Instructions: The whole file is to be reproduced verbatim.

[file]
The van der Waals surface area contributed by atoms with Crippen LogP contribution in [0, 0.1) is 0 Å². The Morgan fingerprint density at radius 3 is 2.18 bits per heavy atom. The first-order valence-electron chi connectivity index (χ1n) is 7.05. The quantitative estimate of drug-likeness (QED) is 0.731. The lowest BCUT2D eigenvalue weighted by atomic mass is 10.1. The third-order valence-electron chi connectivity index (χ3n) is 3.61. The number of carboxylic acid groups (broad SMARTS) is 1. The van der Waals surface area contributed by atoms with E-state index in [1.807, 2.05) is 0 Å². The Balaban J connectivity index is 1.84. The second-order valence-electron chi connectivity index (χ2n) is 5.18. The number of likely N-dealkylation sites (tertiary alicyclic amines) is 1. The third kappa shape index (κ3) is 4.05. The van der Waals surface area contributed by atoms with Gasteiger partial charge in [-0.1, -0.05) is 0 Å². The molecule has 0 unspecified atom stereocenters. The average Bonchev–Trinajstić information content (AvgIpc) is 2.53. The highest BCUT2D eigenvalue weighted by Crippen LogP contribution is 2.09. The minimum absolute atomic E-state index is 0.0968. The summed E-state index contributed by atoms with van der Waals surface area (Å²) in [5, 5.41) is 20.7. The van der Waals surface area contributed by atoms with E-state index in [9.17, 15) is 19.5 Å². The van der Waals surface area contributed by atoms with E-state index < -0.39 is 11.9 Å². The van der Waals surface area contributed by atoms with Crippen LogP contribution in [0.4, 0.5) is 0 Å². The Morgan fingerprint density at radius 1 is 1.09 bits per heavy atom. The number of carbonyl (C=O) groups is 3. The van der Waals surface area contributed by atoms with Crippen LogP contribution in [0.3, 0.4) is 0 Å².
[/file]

The van der Waals surface area contributed by atoms with Crippen LogP contribution in [0, 0.1) is 0 Å². The Morgan fingerprint density at radius 3 is 2.18 bits per heavy atom. The first-order valence-electron chi connectivity index (χ1n) is 7.05. The quantitative estimate of drug-likeness (QED) is 0.731. The lowest BCUT2D eigenvalue weighted by atomic mass is 10.1. The third-order valence-electron chi connectivity index (χ3n) is 3.61. The number of carboxylic acid groups (broad SMARTS) is 1. The van der Waals surface area contributed by atoms with E-state index in [1.807, 2.05) is 0 Å². The Balaban J connectivity index is 1.84. The second-order valence-electron chi connectivity index (χ2n) is 5.18. The number of likely N-dealkylation sites (tertiary alicyclic amines) is 1. The third kappa shape index (κ3) is 4.05. The van der Waals surface area contributed by atoms with Gasteiger partial charge in [-0.1, -0.05) is 0 Å². The molecule has 0 unspecified atom stereocenters. The average Bonchev–Trinajstić information content (AvgIpc) is 2.53. The highest BCUT2D eigenvalue weighted by Crippen LogP contribution is 2.09. The minimum absolute atomic E-state index is 0.0968. The summed E-state index contributed by atoms with van der Waals surface area (Å²) in [5, 5.41) is 20.7. The van der Waals surface area contributed by atoms with E-state index in [9.17, 15) is 19.5 Å². The van der Waals surface area contributed by atoms with E-state index < -0.39 is 11.9 Å². The van der Waals surface area contributed by atoms with Crippen LogP contribution in [0.4, 0.5) is 0 Å². The Morgan fingerprint density at radius 1 is 1.09 bits per heavy atom. The number of carbonyl (C=O) groups is 3. The van der Waals surface area contributed by atoms with Crippen LogP contribution in [0.3, 0.4) is 0 Å².